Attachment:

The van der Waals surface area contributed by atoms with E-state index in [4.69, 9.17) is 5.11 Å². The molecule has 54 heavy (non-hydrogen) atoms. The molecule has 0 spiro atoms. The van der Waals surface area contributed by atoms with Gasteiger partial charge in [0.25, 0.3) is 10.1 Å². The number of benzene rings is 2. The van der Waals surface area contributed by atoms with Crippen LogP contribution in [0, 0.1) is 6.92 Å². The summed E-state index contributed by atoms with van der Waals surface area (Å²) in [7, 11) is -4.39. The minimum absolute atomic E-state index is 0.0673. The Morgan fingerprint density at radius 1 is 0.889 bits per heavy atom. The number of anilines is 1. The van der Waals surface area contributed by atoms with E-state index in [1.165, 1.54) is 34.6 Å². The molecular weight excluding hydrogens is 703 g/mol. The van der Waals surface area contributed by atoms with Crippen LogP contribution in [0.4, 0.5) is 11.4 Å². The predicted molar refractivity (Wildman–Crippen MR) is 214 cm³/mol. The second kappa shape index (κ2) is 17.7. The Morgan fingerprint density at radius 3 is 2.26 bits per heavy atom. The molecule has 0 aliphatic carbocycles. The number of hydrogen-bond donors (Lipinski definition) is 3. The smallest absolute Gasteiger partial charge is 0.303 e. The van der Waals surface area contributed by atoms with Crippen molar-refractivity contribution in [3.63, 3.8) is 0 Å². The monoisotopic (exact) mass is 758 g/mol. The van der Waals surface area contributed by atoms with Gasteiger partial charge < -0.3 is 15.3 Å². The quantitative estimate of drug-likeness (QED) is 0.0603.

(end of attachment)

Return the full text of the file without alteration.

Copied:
The van der Waals surface area contributed by atoms with E-state index in [4.69, 9.17) is 5.11 Å². The molecule has 54 heavy (non-hydrogen) atoms. The molecule has 0 spiro atoms. The van der Waals surface area contributed by atoms with Gasteiger partial charge in [0.25, 0.3) is 10.1 Å². The number of benzene rings is 2. The van der Waals surface area contributed by atoms with Crippen LogP contribution in [0, 0.1) is 6.92 Å². The summed E-state index contributed by atoms with van der Waals surface area (Å²) in [7, 11) is -4.39. The minimum absolute atomic E-state index is 0.0673. The Morgan fingerprint density at radius 1 is 0.889 bits per heavy atom. The number of anilines is 1. The van der Waals surface area contributed by atoms with E-state index in [1.165, 1.54) is 34.6 Å². The molecular weight excluding hydrogens is 703 g/mol. The van der Waals surface area contributed by atoms with Crippen LogP contribution in [0.4, 0.5) is 11.4 Å². The predicted molar refractivity (Wildman–Crippen MR) is 214 cm³/mol. The second kappa shape index (κ2) is 17.7. The Morgan fingerprint density at radius 3 is 2.26 bits per heavy atom. The molecule has 0 aliphatic carbocycles. The number of hydrogen-bond donors (Lipinski definition) is 3. The smallest absolute Gasteiger partial charge is 0.303 e. The van der Waals surface area contributed by atoms with Crippen molar-refractivity contribution in [3.63, 3.8) is 0 Å². The monoisotopic (exact) mass is 758 g/mol. The van der Waals surface area contributed by atoms with Gasteiger partial charge < -0.3 is 15.3 Å². The quantitative estimate of drug-likeness (QED) is 0.0603.